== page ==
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12. This Zamolxis, as I have been informed by those Greeks who inhabit the Hellespont and the Euxine, was himself a man, and formerly lived at Samos in the service of Pythagoras, son of Menesarchus; having obtained his liberty, with considerable wealth, he returned to his country. Here he found the Thracians distinguished equally by their profligacy and their ignorance; whilst he himself had been accustomed to the Ionian mode of life, and to manners more polished than those of Thrace; he had also been connected with Pythagoras, one of the most celebrated philosophers of Greece. He was therefore induced to build a large mansion, to which he invited the most eminent of his fellow-citizens: he took the opportunity of the festive hour to assure them, that neither himself, his guests, nor any of their descendants, should ever die, but should be removed to a place, where they were to remain in the perpetual enjoyment of every blessing. After saying this, and conducting himself accordingly, he constructed a subterranean edifice: when it was completed, he withdrew himself from the sight of his countrymen, and resided for three years beneath the earth. -During this period, the Thracians regretted his loss, and lamented him as dead. In the fourth year, he again appeared amongst them, and by this artifice gave the appearance of probability to what he had before asserted.
13. To this story of the subterraneous apartment I do not give much credit, though I pretend not to dispute it; I am, however, very certain that Zamolxis must have lived many years before Pythagoras: whether, therefore, he was a man, or the deity of the Getæ, enough has been said concerning him. These Getæ, using the ceremonies I have described, after submitting themselves to the Persians under Darius, followed his army.
1. Ως δε εγω πυνθανομαι των τον Ελλησποντον οικεον των Ελλήνων και Ποντον, τον Ζαμολξιν τουτον εοντα ανθρωπον, δουλευσαι εν Σαμῳ· δουλευσαι δε Πυθαγορῃ τῳ Μνησαρχου· ενθευτεν δε αυτον γενομενον ελευθερον, χρηματα κτησασθαι συχνα· κτησαμενον δε, απελθειν εις την ἑωϋτου άτε δε κακοβιων τε εοντων των Θρηϊκων και ύπαφρονεστερων, τον Ζαμολξιν τουτον επισταμενον διαιταν τε Ιαδα, και ηθεα βαθυτερα η κατα Θρηϊκας (οἷα Ελλησι τε ὁμιλησαντα και Ελληνων ου τῳ ασθενέστατῳ σοφιστῃ Πυθαγορῃ) κατασκευασασθαι ανδρεωνα, ες τον πανδοκευοντα των αστων τους πρώτους, και ευωχέοντα, αναδιδασκειν ὡς ουτε αυτος ουτε οἱ συμποται αυτου, ουτε οἱ εκ τουτεων αιει γινομενοι αποθανεονται, αλλ' ήξουσι ες χώρον τουτον ἵνα αει περιεοντες έξουσι τα παντα αγαθα· εν ᾧ δε εποιεε τα καταλεχθεντα, και ελεγε ταύτα, εν τούτῳ καταγαιον οικημα εποιεετο· ὡς δὲ οἱ παντελεως ειχε το οικημα, εκ μεν των Θρηϊκων ηφανισθη· καταβάς δε κατω ες το καταγαιον οικημα, διαιτατο επ' ετεα τρια· οἱ δε μιν εποθεον τε και επενθεον ὡς τεθνεωτα· τεταρτῳ δε ετεϊ εφανη τοισι Θρηϊξι, και οὕτω πιθανα σφι εγενετο τα ελεγε ὁ Ζαμολξις. Ταύτα φασι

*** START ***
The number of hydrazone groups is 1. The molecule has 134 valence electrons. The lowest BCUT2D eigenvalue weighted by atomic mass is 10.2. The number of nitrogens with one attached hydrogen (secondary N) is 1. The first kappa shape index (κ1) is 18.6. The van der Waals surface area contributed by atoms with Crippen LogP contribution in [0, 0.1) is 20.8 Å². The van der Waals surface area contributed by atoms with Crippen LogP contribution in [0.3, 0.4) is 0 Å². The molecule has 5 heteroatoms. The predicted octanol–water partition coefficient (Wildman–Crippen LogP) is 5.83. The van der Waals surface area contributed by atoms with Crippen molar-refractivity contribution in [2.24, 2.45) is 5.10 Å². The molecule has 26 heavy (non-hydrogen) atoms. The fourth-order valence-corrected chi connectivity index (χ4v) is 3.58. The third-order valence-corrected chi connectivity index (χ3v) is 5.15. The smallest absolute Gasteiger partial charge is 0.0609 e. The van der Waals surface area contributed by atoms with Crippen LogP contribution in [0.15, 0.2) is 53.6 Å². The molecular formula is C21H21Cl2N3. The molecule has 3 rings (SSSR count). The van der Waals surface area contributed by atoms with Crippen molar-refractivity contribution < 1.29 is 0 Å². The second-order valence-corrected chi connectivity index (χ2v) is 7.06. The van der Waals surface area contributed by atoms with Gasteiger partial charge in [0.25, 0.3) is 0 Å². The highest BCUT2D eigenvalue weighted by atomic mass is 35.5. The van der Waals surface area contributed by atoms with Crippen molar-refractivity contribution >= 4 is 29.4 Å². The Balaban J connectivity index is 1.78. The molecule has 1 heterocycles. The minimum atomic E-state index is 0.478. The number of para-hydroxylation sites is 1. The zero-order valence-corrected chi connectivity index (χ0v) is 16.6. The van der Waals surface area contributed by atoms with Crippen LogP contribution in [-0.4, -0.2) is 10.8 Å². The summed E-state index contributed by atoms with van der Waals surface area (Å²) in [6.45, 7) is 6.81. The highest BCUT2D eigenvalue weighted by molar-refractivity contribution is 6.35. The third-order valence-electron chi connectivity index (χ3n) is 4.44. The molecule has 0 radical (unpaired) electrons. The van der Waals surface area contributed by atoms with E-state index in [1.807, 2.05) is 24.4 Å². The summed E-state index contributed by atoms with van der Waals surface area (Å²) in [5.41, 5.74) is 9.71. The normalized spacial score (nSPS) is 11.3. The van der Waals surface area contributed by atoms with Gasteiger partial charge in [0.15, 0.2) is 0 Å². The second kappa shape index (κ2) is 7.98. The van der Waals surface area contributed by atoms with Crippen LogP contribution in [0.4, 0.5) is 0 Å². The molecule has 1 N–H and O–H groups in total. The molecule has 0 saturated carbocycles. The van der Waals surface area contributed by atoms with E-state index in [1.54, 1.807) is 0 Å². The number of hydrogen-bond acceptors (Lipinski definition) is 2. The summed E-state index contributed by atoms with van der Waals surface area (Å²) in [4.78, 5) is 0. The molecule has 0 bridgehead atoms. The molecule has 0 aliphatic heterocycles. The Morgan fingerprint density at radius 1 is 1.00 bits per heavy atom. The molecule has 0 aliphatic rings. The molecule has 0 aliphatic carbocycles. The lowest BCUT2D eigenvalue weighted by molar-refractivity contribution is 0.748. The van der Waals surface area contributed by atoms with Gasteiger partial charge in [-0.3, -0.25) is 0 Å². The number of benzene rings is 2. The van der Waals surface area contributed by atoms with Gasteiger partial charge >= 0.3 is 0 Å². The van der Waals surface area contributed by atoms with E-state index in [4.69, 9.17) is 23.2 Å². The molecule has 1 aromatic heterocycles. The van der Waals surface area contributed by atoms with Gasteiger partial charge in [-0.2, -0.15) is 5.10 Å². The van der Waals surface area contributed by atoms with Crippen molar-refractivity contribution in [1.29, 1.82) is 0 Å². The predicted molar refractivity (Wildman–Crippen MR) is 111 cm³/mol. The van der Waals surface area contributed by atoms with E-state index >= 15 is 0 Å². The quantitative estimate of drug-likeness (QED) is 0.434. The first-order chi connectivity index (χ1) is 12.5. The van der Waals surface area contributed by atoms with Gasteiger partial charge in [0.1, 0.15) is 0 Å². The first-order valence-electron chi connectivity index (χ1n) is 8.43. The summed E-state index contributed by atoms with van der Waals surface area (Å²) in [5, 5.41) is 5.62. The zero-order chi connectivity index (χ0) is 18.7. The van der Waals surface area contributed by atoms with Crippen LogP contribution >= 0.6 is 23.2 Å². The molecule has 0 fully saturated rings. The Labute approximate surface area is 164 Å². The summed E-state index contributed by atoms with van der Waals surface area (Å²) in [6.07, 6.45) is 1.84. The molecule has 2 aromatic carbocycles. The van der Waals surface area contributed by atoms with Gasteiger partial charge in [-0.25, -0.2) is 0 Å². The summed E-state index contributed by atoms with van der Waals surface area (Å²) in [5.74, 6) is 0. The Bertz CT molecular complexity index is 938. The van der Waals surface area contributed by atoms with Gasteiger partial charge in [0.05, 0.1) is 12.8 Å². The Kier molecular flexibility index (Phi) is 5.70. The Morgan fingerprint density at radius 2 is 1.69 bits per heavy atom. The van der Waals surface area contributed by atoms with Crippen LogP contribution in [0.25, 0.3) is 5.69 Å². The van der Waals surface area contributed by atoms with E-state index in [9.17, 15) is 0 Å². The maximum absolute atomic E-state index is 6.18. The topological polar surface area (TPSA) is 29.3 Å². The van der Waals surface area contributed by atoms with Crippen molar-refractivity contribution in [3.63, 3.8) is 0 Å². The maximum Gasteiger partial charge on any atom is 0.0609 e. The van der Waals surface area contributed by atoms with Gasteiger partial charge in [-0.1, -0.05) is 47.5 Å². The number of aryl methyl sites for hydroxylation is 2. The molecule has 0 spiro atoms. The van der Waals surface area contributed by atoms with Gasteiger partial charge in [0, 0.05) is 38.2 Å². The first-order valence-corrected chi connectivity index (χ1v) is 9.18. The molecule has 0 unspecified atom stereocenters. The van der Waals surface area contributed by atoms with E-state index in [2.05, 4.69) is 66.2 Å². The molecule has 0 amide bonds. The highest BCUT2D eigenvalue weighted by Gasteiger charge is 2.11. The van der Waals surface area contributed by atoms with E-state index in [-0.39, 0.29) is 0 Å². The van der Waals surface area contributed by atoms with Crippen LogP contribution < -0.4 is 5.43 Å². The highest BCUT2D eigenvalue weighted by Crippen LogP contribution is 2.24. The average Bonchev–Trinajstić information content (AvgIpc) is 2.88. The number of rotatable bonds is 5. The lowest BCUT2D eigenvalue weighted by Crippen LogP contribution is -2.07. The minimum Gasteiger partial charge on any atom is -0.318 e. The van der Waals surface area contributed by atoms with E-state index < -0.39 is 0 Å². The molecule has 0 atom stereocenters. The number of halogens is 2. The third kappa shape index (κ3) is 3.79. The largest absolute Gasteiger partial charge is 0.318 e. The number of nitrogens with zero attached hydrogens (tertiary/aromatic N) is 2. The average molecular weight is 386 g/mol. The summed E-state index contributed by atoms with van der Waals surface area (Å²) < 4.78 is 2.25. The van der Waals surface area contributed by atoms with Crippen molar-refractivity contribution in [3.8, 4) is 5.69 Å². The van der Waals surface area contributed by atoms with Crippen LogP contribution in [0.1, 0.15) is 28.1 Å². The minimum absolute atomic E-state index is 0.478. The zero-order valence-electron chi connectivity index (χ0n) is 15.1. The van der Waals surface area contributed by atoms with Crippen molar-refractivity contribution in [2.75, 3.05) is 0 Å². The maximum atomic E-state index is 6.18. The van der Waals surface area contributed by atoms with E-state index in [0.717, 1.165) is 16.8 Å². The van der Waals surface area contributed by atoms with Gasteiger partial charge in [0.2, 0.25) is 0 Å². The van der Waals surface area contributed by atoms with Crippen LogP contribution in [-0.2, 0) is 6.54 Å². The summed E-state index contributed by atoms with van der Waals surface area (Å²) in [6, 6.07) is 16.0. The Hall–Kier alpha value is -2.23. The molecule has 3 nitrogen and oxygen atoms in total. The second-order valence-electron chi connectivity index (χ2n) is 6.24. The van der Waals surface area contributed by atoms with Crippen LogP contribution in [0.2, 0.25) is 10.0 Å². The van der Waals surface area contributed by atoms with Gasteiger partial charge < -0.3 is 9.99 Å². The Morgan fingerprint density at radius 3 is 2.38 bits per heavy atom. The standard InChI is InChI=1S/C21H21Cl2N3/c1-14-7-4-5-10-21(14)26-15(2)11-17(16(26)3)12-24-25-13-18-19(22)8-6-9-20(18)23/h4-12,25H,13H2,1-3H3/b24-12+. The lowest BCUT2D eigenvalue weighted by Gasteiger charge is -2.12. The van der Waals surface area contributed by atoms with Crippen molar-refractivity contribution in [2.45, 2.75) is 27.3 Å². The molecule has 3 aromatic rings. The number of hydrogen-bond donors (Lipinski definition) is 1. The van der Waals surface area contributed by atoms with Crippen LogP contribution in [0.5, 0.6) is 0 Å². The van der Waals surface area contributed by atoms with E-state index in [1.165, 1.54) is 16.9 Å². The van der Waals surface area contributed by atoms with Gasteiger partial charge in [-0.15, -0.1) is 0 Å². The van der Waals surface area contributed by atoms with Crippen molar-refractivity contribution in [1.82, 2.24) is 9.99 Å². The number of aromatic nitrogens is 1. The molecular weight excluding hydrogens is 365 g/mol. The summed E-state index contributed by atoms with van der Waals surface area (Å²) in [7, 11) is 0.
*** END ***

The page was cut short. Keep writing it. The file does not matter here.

13. Εγω δε περι μεν τουτου και του καταγαιου οικήματος ούτε απιστεω, ουτε ων πιστευω τι λιην· δοκεω δε πολλοισι ετεσι προτερον τον Ζαμολξιν τουτον γενεσθαι Πυθαγορεω· είτε δε εγενετο τις Ζαμολξις ανθρωπος, ειτ' εστι δαιμων τις Γετῃσι οὗτ τος επιχώριος, χαιρετω· οὗτοι μεν δη, τροπῳ τοιουτῳ χρεωμενοι, ὡς εχειρώθησαν ὑπ ̓ Δαρειου και Περσεων, είποντο τῳ αλλῳ Herodotus. στρατών
14. Need, Diophantus, ready wit imparts,
Two ancient fishers in a straw-thatch'd shed,
Rods, hooks, and lines, composed of stout horse-hairs, And nets of various sorts, and various snares,
The seine, the cast-net, and the wicker maze,
To waste the watery tribes a thousand ways:
crazy boat was drawn upon a plank:
Mats were their pillow, wove of osier dank;
Skins, caps, and rugged coats, a covering made: This was their wealth, their labour, and their trade.
No pot to boil, no watch-dog to defend;
Yet blest they lived, with penury their friend.
None visited their shed, save every tide,
The wanton waves that wash'd its tottering side.
When half her course the moon's bright car had sped,
Joint labour roused the tenants of the shed;
The dews of slumber from their eyes they clear'd,
14. ̔Α πενια, Διοφάντε, μονα τας τέχνας εγειρει
Α. Ψευδονται φιλε παντες όσοι τας νυκτας εφασκον
δ' αἱ νυκτες εχοντι.
But cares, Asphalion, in a busy throng,
Break on your rest, and make the night seem long. A. Say, hast thou genius to interpret right
My dream? I've had a jolly one to-night.
Thou shalt go halves, and more thou canst not wish; We'll share the vision as we share our fish:
I know thee shrewd, expert of dreams to spell; He's the best judge who can conjecture well. We've leisure time, which can't be better spent, By wretched carles in wave-wash'd cabin pent, And lodg'd on leaves; yet why should we repine, While living lights in Prytaneum shine?
B. To thy fast friend each circumstance recite, And let me hear this vision of the night.
A. Last evening, weary with the toils of day,
But fears suspicious in my bosom throng'd,